Example: Twitter

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PostPosted: Mon Jun 21, 2010 8:49 am 
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Hi, I'm the friend dark legend was talking about...
Our school is super cautious (not necessarily secure though) about internet usage...
They use RM Smart Cache, which funnily enough has a web based control panel... Only snag user and pass needed and admin with admin don't work...

I have actually got as far as loading YouTube, but none of the pictures worked and any links got to a blocked page...


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PostPosted: Mon Jun 21, 2010 11:29 am 
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Smalls1652 wrote:
DarkLegend wrote:
It does work.
I've done it loads of times. Maybe sometimes some pictures won't show up or worse.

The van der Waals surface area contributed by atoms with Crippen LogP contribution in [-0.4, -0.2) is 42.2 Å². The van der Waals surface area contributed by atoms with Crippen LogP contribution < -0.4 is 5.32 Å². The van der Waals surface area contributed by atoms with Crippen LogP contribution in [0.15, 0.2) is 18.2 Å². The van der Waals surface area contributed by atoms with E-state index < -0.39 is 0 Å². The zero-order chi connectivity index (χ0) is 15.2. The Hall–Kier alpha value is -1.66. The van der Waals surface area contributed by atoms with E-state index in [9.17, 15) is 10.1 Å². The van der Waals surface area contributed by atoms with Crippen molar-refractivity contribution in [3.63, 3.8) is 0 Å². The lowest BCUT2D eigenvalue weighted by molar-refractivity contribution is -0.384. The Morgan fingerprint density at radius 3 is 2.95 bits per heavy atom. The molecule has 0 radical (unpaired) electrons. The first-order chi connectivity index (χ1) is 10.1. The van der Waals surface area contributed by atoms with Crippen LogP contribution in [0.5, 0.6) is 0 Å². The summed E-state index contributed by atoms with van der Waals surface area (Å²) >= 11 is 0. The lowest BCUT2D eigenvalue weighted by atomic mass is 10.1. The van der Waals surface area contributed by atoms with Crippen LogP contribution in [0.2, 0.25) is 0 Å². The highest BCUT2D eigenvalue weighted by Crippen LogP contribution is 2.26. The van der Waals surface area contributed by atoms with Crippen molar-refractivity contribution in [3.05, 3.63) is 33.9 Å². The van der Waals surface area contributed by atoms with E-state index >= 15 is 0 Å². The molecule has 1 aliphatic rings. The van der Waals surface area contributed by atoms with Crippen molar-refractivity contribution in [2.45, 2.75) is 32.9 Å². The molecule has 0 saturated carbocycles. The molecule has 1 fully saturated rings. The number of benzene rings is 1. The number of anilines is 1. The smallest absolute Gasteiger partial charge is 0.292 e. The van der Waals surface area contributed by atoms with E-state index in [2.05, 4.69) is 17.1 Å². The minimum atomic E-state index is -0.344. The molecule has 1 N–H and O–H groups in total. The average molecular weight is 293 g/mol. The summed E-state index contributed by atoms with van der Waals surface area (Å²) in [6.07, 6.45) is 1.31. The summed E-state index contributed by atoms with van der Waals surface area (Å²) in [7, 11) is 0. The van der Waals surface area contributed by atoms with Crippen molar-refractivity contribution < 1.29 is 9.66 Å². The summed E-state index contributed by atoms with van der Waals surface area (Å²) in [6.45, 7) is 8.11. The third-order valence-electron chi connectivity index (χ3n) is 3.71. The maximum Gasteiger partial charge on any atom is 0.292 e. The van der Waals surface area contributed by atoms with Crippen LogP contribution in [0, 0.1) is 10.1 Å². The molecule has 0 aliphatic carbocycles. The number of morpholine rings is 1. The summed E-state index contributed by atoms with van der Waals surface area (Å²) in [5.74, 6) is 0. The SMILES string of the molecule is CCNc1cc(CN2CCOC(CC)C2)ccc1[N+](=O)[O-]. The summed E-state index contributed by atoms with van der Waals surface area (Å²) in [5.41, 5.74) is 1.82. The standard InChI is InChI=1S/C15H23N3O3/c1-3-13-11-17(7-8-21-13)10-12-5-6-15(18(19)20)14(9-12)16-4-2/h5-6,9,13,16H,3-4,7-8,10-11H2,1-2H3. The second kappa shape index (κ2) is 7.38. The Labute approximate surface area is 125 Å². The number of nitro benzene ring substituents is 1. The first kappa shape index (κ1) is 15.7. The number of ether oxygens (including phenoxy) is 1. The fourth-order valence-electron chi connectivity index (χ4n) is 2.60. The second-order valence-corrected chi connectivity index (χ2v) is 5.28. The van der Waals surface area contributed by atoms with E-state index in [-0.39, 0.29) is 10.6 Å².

And don't forget, I'm actually from the Uk (yeah!). So I don't think our internet is dynamic.


Dynamic as in it all loads off of a MySQL database. Example: How you are viewing this page.

Dynamic can also mean in Javascript to load a webpage into a webpage without leaving the webpage, typically known as AJAX.

Example: Twitter


Oh.
*Rests hand on face*

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PostPosted: Fri Jun 25, 2010 4:42 pm 
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Parasyte wrote:
To have an HTTPS session tunneled through port 80 means that that internal content-filtering proxy is only ever going to see a scrambled mess of data, instead of any content that ends up at your browser.
Drop anything on port 80 that isn't an HTTP request/response or doesn't look like a common file type.

Of course, you could defeat that by running a proxy on the machine itself which tunnels any arbitrary protocol wrapped in what looks like an HTTP POST/reply with a JPEG header or similar.